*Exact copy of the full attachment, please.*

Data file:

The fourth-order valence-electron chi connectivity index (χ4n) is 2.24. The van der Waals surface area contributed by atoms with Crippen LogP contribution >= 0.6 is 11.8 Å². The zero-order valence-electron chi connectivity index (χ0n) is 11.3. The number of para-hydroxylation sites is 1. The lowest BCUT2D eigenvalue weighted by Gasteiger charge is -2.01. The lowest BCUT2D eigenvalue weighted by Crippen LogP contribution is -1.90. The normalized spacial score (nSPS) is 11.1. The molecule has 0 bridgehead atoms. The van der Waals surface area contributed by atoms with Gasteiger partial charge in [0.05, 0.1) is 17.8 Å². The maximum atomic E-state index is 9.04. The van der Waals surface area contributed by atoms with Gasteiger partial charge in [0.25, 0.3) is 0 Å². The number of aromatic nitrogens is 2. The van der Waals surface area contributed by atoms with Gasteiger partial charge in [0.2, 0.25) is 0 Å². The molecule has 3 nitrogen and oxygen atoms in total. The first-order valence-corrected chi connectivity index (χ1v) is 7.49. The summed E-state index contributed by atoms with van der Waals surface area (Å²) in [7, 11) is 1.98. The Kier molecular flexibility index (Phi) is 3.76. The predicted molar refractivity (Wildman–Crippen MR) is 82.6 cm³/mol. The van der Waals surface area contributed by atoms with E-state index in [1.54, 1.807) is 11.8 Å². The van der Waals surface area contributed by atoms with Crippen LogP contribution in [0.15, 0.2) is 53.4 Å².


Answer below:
The fourth-order valence-electron chi connectivity index (χ4n) is 2.24. The van der Waals surface area contributed by atoms with Crippen LogP contribution >= 0.6 is 11.8 Å². The zero-order valence-electron chi connectivity index (χ0n) is 11.3. The number of para-hydroxylation sites is 1. The lowest BCUT2D eigenvalue weighted by Gasteiger charge is -2.01. The lowest BCUT2D eigenvalue weighted by Crippen LogP contribution is -1.90. The normalized spacial score (nSPS) is 11.1. The molecule has 0 bridgehead atoms. The van der Waals surface area contributed by atoms with Gasteiger partial charge in [0.05, 0.1) is 17.8 Å². The maximum atomic E-state index is 9.04. The van der Waals surface area contributed by atoms with Gasteiger partial charge in [0.25, 0.3) is 0 Å². The number of aromatic nitrogens is 2. The van der Waals surface area contributed by atoms with Gasteiger partial charge in [0.2, 0.25) is 0 Å². The molecule has 3 nitrogen and oxygen atoms in total. The first-order valence-corrected chi connectivity index (χ1v) is 7.49. The summed E-state index contributed by atoms with van der Waals surface area (Å²) in [7, 11) is 1.98. The Kier molecular flexibility index (Phi) is 3.76. The predicted molar refractivity (Wildman–Crippen MR) is 82.6 cm³/mol. The van der Waals surface area contributed by atoms with E-state index in [1.54, 1.807) is 11.8 Å². The van der Waals surface area contributed by atoms with Crippen LogP contribution in [0.15, 0.2) is 53.4 Å².